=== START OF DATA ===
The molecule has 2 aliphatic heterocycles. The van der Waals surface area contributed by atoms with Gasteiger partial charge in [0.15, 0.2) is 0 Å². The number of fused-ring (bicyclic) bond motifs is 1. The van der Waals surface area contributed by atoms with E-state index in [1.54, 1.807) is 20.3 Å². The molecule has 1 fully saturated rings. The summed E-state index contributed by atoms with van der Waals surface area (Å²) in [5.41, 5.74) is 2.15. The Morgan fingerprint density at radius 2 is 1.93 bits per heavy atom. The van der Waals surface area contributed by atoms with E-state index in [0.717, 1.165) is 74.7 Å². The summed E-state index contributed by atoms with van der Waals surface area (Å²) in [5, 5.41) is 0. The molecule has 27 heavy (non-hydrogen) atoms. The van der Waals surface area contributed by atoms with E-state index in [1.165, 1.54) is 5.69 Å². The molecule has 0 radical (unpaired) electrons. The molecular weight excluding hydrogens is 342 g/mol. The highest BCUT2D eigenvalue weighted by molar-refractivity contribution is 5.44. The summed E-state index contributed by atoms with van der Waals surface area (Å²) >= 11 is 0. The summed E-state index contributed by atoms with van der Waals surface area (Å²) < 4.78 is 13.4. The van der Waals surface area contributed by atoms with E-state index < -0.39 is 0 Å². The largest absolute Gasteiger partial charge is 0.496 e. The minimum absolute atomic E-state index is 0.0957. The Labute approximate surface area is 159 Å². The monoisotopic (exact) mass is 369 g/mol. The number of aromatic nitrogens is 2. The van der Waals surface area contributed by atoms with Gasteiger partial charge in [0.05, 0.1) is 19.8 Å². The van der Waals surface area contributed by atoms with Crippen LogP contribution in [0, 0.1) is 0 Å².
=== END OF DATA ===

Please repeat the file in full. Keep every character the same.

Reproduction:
The molecule has 2 aliphatic heterocycles. The van der Waals surface area contributed by atoms with Gasteiger partial charge in [0.15, 0.2) is 0 Å². The number of fused-ring (bicyclic) bond motifs is 1. The van der Waals surface area contributed by atoms with E-state index in [1.54, 1.807) is 20.3 Å². The molecule has 1 fully saturated rings. The summed E-state index contributed by atoms with van der Waals surface area (Å²) in [5.41, 5.74) is 2.15. The Morgan fingerprint density at radius 2 is 1.93 bits per heavy atom. The van der Waals surface area contributed by atoms with E-state index in [0.717, 1.165) is 74.7 Å². The summed E-state index contributed by atoms with van der Waals surface area (Å²) in [5, 5.41) is 0. The molecule has 27 heavy (non-hydrogen) atoms. The van der Waals surface area contributed by atoms with E-state index in [1.165, 1.54) is 5.69 Å². The molecule has 0 radical (unpaired) electrons. The molecular weight excluding hydrogens is 342 g/mol. The highest BCUT2D eigenvalue weighted by molar-refractivity contribution is 5.44. The summed E-state index contributed by atoms with van der Waals surface area (Å²) >= 11 is 0. The summed E-state index contributed by atoms with van der Waals surface area (Å²) < 4.78 is 13.4. The van der Waals surface area contributed by atoms with E-state index < -0.39 is 0 Å². The largest absolute Gasteiger partial charge is 0.496 e. The minimum absolute atomic E-state index is 0.0957. The Labute approximate surface area is 159 Å². The monoisotopic (exact) mass is 369 g/mol. The number of aromatic nitrogens is 2. The van der Waals surface area contributed by atoms with Gasteiger partial charge in [0.05, 0.1) is 19.8 Å². The van der Waals surface area contributed by atoms with Crippen LogP contribution in [0, 0.1) is 0 Å².